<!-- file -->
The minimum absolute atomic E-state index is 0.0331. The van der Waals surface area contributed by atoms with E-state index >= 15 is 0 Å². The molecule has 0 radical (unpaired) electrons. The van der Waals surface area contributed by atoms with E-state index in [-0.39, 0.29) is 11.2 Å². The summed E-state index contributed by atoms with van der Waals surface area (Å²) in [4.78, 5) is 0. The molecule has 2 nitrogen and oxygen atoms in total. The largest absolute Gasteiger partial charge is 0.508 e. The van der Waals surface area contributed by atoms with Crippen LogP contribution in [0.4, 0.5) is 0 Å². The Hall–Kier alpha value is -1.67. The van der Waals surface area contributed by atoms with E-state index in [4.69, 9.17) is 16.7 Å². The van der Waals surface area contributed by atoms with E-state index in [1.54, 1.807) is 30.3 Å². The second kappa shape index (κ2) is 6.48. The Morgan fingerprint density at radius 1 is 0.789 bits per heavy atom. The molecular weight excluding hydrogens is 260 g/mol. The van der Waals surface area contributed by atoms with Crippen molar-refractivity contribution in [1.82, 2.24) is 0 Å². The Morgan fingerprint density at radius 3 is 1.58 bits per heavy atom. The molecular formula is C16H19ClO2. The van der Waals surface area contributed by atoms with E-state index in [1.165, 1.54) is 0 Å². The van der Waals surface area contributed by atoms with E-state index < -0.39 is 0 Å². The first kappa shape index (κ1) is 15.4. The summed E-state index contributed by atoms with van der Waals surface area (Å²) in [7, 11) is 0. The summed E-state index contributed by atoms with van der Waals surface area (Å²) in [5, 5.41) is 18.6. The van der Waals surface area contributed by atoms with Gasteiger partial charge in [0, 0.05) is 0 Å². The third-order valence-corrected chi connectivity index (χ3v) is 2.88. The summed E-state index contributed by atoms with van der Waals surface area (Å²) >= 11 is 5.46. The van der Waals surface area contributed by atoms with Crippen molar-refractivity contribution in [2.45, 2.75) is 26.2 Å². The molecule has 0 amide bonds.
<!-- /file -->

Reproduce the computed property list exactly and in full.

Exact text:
The minimum absolute atomic E-state index is 0.0331. The van der Waals surface area contributed by atoms with E-state index >= 15 is 0 Å². The molecule has 0 radical (unpaired) electrons. The van der Waals surface area contributed by atoms with E-state index in [-0.39, 0.29) is 11.2 Å². The summed E-state index contributed by atoms with van der Waals surface area (Å²) in [4.78, 5) is 0. The molecule has 2 nitrogen and oxygen atoms in total. The largest absolute Gasteiger partial charge is 0.508 e. The van der Waals surface area contributed by atoms with Crippen LogP contribution in [0.4, 0.5) is 0 Å². The Hall–Kier alpha value is -1.67. The van der Waals surface area contributed by atoms with E-state index in [4.69, 9.17) is 16.7 Å². The van der Waals surface area contributed by atoms with E-state index in [1.54, 1.807) is 30.3 Å². The second kappa shape index (κ2) is 6.48. The Morgan fingerprint density at radius 1 is 0.789 bits per heavy atom. The molecular weight excluding hydrogens is 260 g/mol. The van der Waals surface area contributed by atoms with Crippen molar-refractivity contribution in [1.82, 2.24) is 0 Å². The Morgan fingerprint density at radius 3 is 1.58 bits per heavy atom. The molecular formula is C16H19ClO2. The van der Waals surface area contributed by atoms with E-state index in [1.165, 1.54) is 0 Å². The van der Waals surface area contributed by atoms with E-state index < -0.39 is 0 Å². The first kappa shape index (κ1) is 15.4. The summed E-state index contributed by atoms with van der Waals surface area (Å²) in [7, 11) is 0. The summed E-state index contributed by atoms with van der Waals surface area (Å²) in [5, 5.41) is 18.6. The van der Waals surface area contributed by atoms with Gasteiger partial charge in [0, 0.05) is 0 Å². The third-order valence-corrected chi connectivity index (χ3v) is 2.88. The summed E-state index contributed by atoms with van der Waals surface area (Å²) >= 11 is 5.46. The van der Waals surface area contributed by atoms with Crippen molar-refractivity contribution in [2.45, 2.75) is 26.2 Å². The molecule has 0 amide bonds.